The modern world is awash in complex data that can contain the keys to improving our lives. The scope of this data has rapidly outpaced our capabilities to analyze and comprehend, so we turn to computers to help. However, state-of-the-art technology can only supplement the human element. People assist in each stage of data science, whether it’s data cleaning, understanding algorithm design, exploring computed results, or collaborating and sharing for decision-making. To present complex information to humans, we use visualizations that leverage our extraordinary perceptual system which can detect trends, clusters, gaps, and outliers almost instantly.
A challenging and increasingly important type of data is networks of entities and their relationships. Networks are widely used across diverse disciplines to reason about complex behavior. These analyses involve understanding relationships, as well as associated attributes, statistics, or groupings. The omnipresent node-link visualization excels at showing topology and features simultaneously, but many are difficult to extract meaning from due to poor layout or shoehorning inherent complexity into limited space. The first part of my talk will detail techniques for measuring the readability of node-link visualizations and strategies to help users create more effective and understandable visualizations.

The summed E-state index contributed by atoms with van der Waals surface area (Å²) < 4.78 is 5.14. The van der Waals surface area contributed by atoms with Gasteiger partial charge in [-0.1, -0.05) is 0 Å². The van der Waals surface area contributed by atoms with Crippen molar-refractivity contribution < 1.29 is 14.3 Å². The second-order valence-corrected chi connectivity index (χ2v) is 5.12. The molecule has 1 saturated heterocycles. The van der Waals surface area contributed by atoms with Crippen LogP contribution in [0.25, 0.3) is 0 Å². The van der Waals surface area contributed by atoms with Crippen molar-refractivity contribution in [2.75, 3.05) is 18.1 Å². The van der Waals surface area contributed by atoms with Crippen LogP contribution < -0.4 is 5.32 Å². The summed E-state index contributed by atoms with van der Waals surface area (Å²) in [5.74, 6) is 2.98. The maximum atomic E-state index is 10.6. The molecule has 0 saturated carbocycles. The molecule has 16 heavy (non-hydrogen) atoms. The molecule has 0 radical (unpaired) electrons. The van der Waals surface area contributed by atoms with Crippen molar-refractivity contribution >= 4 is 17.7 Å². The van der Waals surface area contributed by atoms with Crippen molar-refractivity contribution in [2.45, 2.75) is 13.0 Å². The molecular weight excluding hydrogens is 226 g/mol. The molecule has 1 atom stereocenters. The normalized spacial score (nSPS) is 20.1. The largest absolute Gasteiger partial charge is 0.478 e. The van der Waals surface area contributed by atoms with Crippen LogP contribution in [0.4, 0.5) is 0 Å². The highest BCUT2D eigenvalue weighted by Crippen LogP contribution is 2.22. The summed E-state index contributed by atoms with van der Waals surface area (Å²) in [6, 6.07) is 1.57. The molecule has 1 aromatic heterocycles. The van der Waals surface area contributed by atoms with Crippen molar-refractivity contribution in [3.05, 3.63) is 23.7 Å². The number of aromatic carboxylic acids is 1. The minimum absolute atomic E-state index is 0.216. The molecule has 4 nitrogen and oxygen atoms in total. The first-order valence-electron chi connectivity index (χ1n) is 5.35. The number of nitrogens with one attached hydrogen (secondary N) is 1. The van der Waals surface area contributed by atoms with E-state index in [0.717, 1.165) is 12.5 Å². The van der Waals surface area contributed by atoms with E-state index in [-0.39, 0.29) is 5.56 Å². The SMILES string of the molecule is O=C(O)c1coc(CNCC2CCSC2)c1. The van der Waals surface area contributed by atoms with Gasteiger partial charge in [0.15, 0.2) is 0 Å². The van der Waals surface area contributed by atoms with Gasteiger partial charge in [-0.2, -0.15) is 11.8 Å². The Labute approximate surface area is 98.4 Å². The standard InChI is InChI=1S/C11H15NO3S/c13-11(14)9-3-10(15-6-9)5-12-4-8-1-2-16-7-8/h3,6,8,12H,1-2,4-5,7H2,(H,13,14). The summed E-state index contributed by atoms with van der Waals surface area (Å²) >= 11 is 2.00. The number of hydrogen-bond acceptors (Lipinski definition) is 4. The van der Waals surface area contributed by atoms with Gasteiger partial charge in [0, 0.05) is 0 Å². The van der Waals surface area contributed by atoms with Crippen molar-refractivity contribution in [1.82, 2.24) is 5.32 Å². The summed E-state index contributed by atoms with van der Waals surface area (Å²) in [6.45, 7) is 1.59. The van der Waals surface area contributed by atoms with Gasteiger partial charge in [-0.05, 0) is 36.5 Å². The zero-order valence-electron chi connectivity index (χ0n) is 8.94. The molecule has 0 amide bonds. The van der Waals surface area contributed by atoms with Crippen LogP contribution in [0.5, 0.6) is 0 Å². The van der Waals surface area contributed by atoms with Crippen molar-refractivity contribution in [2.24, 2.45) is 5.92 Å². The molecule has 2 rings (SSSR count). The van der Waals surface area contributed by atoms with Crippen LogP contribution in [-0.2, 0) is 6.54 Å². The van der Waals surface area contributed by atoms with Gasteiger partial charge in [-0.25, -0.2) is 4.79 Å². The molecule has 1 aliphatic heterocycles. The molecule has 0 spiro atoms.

Moreover, analyses of complex data often requires several sessions, and when returning later it can be difficult to recall the steps in your workflow. Data science in many domains is also highly collaborative. Multiple analysts may be working alongside stakeholders with varying expertise and time constraints. The second part of my talk addresses these needs, and I introduce visualization strategies that assist in making analysis workflows repeatable, free of errors, understandable, and easily shareable.
About the speaker: Professor Cody Dunne works at the intersection of information visualization, network science, human-computer interaction, and computer science. He focuses on techniques for making data easier to analyze and share, as well as the application of visualization techniques to real-world problems. Dr. Dunne is currently researching ways to improve the readability of network visualizations as well as developing the next generation of tools for visually exploring, sharing, and collaborating around data and analysis workflows.
Some domains Dr. Dunne has worked on include visualizing concepts from medical records, the spread of infectious diseases, citations in academic literature, interactions of people and organizations, relationships in archaeological dig sites, news term co-occurrence, thesaurus category relationships, municipal energy use, and computer network traffic flow.
Prior to joining Northeastern, Dr. Dunne was a research scientist in IBM Watson Health, IBM Watson, and IBM Research. Dr. Dunne received his PhD and MS degrees in computer science under Ben Shneiderman at the University of Maryland Human-Computer Interaction Lab in 2013 and 2009, respectively. He earned a B.A. degree in computer science and mathematics from Cornell College in 2007.